Damien: Oh, sure. I already see a handful of people commenting that this film is another "clown epidemic" cash grab. If they only knew I invented this character a decade ago and it's taken me this long to bring him from a short film to his first legitimate feature. (Lol) I don't mind the backlash, though. It's actually a blessing that Terrifier came through to fruition at this time because, like you said, clowns are more popular than ever. Just last year I couldn't get Terrifier funded through the distribution company behind All Hallows' Eve because supposedly, "clowns weren't popular enough". Go figure. It's all about timing. 



Huntress: Terrifier has been getting a great response from fans on social media, do you have plans to get a theatrical release?


Damien: I'm very relieved that people are responding so positively to the trailer and the official artwork. We're talking to various distributors at the moment but I honestly can't say if there's going to be a theatrical release or not. All I can say is that when this film played in a packed theater at the Telluride Horror Show, it was like a rock concert. People were cheering, screaming, shrieking and applauding. It's definitely a fun movie to watch with a crowd! Hopefully more people get to see it in a theater.


Huntress: Indie movies tend to shy away from gore and effects, I imagine due to budgetary constraints, but All Hallows' Eve and what I've seen of Terrifier have more practical blood and gore than most big budget movies in the past couple of years. How do you maintain such good quality on an indie level? Do you plan to continue using practical effects on your future films?

Damien: Passion, dedication and suffering. Lol I'm aware going into the film that one of our most valuable assets is going to be practical effects since I'm decent at it and I'll obviously do it for free. If I had to hire a makeup fx team to create the amount of effects we wound up achieving, the cost would've probably been equivalent to film's entire budget.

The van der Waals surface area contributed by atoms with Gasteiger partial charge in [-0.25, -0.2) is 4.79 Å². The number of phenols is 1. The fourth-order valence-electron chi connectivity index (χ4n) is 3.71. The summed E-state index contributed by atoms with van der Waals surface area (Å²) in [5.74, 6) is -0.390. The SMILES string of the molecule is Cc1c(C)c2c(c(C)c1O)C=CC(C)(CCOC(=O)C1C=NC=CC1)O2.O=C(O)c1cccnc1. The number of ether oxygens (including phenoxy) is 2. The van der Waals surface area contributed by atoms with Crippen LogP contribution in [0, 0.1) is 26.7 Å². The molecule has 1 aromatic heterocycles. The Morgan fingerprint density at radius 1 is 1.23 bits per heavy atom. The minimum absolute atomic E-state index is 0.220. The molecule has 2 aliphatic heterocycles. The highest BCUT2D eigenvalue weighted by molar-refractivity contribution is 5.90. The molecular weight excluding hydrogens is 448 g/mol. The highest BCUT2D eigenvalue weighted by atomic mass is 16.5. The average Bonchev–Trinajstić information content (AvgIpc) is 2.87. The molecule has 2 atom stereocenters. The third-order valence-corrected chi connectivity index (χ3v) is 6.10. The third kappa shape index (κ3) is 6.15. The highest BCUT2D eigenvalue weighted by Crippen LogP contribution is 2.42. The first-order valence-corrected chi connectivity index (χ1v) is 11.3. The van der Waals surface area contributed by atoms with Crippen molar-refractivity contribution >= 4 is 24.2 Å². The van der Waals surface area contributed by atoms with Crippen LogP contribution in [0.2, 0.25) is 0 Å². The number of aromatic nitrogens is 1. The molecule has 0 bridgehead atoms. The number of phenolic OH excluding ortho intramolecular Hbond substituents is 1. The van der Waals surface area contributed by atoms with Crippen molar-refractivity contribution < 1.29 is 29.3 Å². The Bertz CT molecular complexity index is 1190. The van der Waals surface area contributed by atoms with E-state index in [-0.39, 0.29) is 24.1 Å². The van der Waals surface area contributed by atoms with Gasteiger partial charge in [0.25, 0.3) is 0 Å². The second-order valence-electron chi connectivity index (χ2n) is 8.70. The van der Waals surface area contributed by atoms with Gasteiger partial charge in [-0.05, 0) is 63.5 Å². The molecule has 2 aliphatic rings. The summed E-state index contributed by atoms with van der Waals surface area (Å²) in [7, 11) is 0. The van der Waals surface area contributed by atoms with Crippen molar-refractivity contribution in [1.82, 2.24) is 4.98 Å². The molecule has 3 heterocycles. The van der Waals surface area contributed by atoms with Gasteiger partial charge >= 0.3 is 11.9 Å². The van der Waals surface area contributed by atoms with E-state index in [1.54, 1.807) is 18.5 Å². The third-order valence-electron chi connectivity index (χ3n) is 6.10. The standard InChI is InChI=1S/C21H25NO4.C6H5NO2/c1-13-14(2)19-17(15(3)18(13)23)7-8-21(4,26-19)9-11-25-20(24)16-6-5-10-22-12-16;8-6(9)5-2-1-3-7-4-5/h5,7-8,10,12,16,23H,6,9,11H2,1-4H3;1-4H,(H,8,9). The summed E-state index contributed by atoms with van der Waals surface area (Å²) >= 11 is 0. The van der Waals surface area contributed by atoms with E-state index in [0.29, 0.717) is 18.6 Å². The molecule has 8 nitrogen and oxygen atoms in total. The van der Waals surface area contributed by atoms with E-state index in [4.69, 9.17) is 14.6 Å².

The goal is to just do the best you can with what you have in the amount of time you have. Time is your worst enemy on a film. There are plenty of effects that didn't come out the way I intended because of time constraints. An effect can take hours to prep and if something goes wrong, it could take another hour to reset. That's one of the main reasons CGI is used so frequently now. You have limited time on set and all the time in the world during post-production to do it digitally.


Huntress: Your name came up as a producer of All Hallows' Eve 2, although it wasn't related to the original. What was your involvement in that movie?

Damien: For All Hallows' Eve 2, I actually had no involvement other than creating the pumpkin killer's mask. I was given a producer credit simply because of my involvement with the first one.


Huntress: What do you imagine Art's origin story is? Is he human or just dressed up as one?

Damien: I finally know exactly what Art the Clown is. It's taken me years to come up with a worthy backstory that hopefully won't diminish anything people like about him. Unfortunately, you will have to wait to find out what it is. 😏




-Huntress

Tuesday, June 20, 2017

Bluray Tuesday: Featuring Life, The Lawnmower Man & Island of Terror

June 20th 2017